Feature: Public Video Surveillance

Document Date: May 22, 2003

Feature on Public Video Surveillance

Video cameras, or closed-circuit television (CCTV), are becoming a more and more widespread feature of American life. Fears of terrorism and the availability of ever-cheaper cameras have accelerated the trend even more. The use of sophisticated systems by police and other public security officials is particularly troubling in a democratic society.

IntroductionWhat’s Wrong With Public Video Surveillance?

General Materials
> Report: Expert Findings on Surveillance Cameras
(Spring 2008)
> Report: Under the Watchful Eye, The Proliferation of Video Surveillance Systems in California
(Fall 2007)
> Report: Who’s Watching? Video Camera Surveillance in New York City and the Need for Public Oversight
(Fall 2006)
> Surveillance Cameras and the Attempted London Attacks
> ACLU Feature on Face-Recognition Technology
> Address on Video Surveillance by ACLU’s Barry Steinhardt to the International Association of Police Chiefs (April 1999)
> New York Civil Liberties Union’s NYC Surveillance Camera Project
> Say No to Video Surveillance, ACLU of Northern California
> Online Q&A on public surveillance cameras with ACLU’s Jay Stanley (
> Statement by ACLU’s Barry Steinhardt Urging the Cessation of Using Red-Light Cameras Until Privacy and Fairness Issues Are Addressed (August 2001)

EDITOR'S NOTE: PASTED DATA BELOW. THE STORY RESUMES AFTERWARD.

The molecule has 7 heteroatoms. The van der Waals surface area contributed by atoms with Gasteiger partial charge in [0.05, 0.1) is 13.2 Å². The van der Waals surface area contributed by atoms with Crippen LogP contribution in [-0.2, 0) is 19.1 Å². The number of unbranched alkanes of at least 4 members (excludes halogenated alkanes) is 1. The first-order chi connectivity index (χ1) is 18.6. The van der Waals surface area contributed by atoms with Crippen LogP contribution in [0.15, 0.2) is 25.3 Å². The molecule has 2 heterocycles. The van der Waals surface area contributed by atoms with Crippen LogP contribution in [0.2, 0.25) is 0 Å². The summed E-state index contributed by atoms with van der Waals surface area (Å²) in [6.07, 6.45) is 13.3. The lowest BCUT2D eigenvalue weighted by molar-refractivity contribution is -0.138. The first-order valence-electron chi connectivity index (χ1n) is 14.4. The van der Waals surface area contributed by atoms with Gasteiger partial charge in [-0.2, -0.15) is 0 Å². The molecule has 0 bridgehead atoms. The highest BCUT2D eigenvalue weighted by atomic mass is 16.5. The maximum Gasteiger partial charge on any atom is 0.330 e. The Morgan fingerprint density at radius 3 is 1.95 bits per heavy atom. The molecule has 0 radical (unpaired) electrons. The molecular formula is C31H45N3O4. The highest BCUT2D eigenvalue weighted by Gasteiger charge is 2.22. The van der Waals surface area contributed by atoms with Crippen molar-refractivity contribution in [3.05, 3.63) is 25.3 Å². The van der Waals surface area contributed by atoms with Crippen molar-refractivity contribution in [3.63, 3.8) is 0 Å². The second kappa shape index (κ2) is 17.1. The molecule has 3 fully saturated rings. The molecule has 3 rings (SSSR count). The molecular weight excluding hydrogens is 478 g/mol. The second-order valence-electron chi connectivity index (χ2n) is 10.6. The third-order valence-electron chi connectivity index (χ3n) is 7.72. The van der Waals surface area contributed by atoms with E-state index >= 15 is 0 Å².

Other Video Surveillance Links
> Report on CCTV for British Home Office finds no reduction in crime (Feb 2005) (PDF)
> Meta-study of CCTV for British Home Office (Aug 2002) (PDF)
> Report on CCTV applications by California Research Bureau (PDF)
> Justice Department study describing 20-minute limit on effective monitoring of video feeds
> Canadian Privacy Commissioner says video surveillance threatens privacy
> Privacy International video surveillance page
> The Scottish Centre for Criminology – studies on the effectiveness of CCTV in reducing crime
> Surveillance, Order and Social Control by Clive Norris (criminologist’s study of CCTV including data on operator bias) (PDF)
> Urban Eye – an ongoing project to study CCTV across Europe
> Institute for Applied Autonomy

Washington DC Centralized Surveillance Center
> Opposition to centralized video surveillance system in Washington DC (ACLU of National Capital Area page)
> Take Action: oppose video surveillance in our nation’s capital
> Testimony by ACLU’s Barry Steinhardt on Surveillance System before DC City Council (December 2002)
> ACLU of National Capital Area testimony on Surveillance System before DC City Council (December 2002)
> Testimony of ACLU’s Johnny Barnes on DC Surveillance Cameras Before the House Government Reform Subcommittee on the District of Columbia (March 2002)
> ACLU testimony on Surveillance System before DC City Council (February 2002)
> Letter to DC City Council on Camera Surveillance System from ACLU of the National Capital Area (February 2002)
> Letters With Questions About Camera Surveillance System from ACLU of the National Capital Area (February 2002)